Maine’s art institutions have been thriving. The most obvious recent success stories have been in the major renovations of campus art museums at Colby and Bowdoin colleges. Space Gallery, Maine Media Workshops + College, River Arts, Fryeburg Academy and the Salt Institute for Documentary Studies also have all opened excellent new spaces in the past five years.

The Portland Museum of Art not only opened the Winslow Homer studio on Prouts Neck, but is now expanding its campus (maybe with the ambitious goal of overtaking Colby as Maine’s largest museum?). And the latest news item is the Center for Maine Contemporary Art’s impressive new building going up in downtown Rockland.

While nothing has been more exciting than the quantum leap in the quality of programming at the Institute of Contemporary Art at Portland’s Maine College of Art (which also happens to have one of Maine’s best art spaces), the most impressive improvement has been quietly percolating at the Ogunquit Museum of American Art.

Seated on a cliff overlooking the ocean, Maine’s most gorgeously situated art museum, the Ogunquit Museum has renovated its galleries and stepped up its programming. As a result, museum attendance has doubled in five years.

This summer’s Richard Brown Lethem show, for example, was impressive. Lethem is an extraordinary colorist both in terms of intellect and sensibility, while what we usually get in Maine are masters of light or local color. (Lethem’s Ogunquit show closed Aug. 31, but his two works in the University of New England’s new “Coyote Connections” are the strongest in the large exhibition.)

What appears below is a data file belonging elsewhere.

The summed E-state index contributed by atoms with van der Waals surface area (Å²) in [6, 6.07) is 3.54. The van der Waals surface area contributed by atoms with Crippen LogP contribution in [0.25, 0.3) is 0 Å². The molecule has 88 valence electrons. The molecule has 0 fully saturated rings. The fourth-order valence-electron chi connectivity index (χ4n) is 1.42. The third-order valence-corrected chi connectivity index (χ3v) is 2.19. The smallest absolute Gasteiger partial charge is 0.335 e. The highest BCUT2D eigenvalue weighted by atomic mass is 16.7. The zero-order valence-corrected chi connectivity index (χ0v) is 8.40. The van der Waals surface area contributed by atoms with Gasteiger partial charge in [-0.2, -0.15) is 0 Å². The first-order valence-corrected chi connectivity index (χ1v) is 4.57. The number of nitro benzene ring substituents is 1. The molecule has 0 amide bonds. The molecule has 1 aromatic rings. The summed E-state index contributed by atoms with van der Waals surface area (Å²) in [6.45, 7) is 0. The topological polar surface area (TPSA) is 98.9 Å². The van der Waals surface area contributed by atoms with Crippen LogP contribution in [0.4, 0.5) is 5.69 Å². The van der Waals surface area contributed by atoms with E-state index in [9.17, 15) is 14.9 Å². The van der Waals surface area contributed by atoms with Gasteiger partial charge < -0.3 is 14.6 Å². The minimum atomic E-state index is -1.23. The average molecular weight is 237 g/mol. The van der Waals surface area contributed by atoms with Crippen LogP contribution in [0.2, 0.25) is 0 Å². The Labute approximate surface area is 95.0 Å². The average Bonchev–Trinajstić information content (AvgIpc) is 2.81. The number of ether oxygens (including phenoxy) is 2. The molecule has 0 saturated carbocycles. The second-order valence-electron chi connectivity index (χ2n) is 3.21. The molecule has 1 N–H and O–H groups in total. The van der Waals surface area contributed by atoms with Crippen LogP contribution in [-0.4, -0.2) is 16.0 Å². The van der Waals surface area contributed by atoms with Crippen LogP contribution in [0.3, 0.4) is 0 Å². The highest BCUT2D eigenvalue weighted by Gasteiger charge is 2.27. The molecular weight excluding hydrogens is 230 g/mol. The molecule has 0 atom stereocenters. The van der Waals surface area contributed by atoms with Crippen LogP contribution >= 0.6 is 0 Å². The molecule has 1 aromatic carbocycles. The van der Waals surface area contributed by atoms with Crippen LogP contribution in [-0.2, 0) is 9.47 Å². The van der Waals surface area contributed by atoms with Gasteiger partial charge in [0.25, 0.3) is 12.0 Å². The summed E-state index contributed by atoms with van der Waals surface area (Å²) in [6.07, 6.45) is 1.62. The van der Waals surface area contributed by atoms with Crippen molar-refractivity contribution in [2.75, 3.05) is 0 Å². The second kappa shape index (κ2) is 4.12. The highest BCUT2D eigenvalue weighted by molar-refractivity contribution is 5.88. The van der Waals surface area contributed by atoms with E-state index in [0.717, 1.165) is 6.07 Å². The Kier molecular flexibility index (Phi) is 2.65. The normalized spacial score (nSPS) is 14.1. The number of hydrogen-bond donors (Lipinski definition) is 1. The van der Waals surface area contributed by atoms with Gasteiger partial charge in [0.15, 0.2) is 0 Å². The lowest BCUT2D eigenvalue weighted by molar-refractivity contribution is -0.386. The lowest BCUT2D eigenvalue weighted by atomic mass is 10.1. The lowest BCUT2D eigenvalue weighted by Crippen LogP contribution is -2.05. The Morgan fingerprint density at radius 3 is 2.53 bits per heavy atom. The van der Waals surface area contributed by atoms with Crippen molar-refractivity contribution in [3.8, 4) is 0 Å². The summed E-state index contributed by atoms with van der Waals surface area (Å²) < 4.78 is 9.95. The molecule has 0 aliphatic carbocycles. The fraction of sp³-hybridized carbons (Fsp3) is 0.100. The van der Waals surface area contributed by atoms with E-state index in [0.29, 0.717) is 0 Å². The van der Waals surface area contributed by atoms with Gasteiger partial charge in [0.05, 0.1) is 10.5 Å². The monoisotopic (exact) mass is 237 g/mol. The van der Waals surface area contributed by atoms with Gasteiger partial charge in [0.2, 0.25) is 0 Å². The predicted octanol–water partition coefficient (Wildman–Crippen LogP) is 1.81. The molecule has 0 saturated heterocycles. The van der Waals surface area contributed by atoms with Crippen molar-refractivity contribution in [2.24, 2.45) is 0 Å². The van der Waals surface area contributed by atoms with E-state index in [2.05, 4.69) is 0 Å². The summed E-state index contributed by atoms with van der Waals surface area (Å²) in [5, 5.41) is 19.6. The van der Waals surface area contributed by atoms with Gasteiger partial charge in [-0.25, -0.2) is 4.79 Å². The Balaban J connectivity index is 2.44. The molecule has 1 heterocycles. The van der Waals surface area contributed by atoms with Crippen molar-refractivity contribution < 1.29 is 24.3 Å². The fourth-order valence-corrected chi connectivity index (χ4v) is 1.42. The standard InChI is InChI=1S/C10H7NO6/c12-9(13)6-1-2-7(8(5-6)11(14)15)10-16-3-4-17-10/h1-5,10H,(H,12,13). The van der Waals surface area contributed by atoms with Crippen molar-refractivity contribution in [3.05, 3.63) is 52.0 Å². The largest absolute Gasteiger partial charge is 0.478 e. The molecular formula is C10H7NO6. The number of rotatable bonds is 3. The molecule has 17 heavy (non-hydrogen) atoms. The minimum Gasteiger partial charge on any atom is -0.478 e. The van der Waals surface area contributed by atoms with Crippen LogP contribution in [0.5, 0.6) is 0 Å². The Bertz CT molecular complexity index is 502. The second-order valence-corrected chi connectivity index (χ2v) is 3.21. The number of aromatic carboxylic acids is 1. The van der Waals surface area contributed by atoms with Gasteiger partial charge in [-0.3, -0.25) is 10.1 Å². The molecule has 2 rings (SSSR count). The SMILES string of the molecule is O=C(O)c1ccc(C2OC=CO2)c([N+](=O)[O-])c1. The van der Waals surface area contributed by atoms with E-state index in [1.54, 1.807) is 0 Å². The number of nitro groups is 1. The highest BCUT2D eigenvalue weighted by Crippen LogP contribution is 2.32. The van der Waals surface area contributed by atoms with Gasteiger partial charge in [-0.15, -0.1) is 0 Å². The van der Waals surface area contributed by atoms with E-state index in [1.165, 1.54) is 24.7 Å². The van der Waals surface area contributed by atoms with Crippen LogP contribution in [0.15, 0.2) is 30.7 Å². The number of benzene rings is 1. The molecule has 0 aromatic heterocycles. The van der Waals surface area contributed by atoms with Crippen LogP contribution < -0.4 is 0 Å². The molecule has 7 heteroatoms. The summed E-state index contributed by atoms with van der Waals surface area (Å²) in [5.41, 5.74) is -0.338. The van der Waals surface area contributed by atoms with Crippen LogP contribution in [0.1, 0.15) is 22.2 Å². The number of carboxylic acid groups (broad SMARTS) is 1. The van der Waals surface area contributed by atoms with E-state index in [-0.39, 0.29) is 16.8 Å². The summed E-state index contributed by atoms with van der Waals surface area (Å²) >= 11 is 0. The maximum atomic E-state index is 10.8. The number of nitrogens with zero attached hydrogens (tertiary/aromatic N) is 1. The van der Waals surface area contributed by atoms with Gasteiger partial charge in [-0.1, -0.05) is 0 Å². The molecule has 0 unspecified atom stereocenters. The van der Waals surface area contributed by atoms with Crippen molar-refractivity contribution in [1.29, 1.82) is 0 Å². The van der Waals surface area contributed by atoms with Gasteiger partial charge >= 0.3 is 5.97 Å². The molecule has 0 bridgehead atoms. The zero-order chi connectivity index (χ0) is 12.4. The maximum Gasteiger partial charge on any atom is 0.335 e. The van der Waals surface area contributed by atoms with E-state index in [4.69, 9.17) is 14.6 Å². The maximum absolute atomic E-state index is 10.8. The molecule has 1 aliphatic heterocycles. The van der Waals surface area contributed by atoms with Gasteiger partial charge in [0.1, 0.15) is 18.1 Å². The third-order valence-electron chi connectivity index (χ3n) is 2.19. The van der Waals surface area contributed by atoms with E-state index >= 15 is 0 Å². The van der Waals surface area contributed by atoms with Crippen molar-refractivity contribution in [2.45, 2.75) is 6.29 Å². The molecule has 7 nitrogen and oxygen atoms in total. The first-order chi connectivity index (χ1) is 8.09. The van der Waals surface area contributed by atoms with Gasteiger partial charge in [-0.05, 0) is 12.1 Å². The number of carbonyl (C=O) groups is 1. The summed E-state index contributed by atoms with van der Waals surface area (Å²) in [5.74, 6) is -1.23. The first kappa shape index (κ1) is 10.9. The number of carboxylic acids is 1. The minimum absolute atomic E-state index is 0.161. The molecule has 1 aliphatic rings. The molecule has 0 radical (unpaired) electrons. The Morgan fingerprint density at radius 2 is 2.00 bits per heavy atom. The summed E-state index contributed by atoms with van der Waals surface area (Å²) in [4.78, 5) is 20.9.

In addition to the sculptures on the grounds, the rotating historical installation about Henry Strater’s Ogunquit art community and the main gallery’s annual crop culled from the permanent collection (Marsden Hartley, Rockwell Kent, Walt Kuhn, Yasuo Kuniyoshi and more), the museum is now presenting a smartly assembled trio of exhibitions in the main hall and two adjoining spaces.

Most impressive is the show of Linda Bean’s collection of works by Andrew Wyeth. Most notable is the exhibition of 30 framed pencil drawings by Amy Stacey Curtis. And most interesting is the exhibition of animal-themed art from the permanent collection.

The dialogue between these three small exhibitions works quite well, with Wyeth (the old-school master) and Curtis (the emergent contemporary voice) bookending a showcase of the permanent collection.

Highlights of Bean’s Wyeth collection include the dry and scratchy autumn scene, “Bullock Road,” in which fallen leaves flee the wind brought by biting gray skies. Down the road, we see a farmhouse appearing as to a traveler in the final stretch of his journey. “Wishbone” is a stream-caught stick rising up like a ghostly Pre-Raphaelite echo of the deer’s antlers in Winslow Homer’s famous watercolor sketch for his controversial “Hound and Hunter,” in which a young hunter in a boat holds his floating quarry by the antlers. And “Carol on the Beach” features a standing woman taking in a late-summer moment with a lingering, pensive look out to sea.

Because the Wyeths are from a private collection, it is likely you will not have seen these works before and may never have the chance to see them again. And while exhibitions of private holdings of major artists often mean dragging every scrap in the collection, no matter how lame or questionable, that is hardly the case here.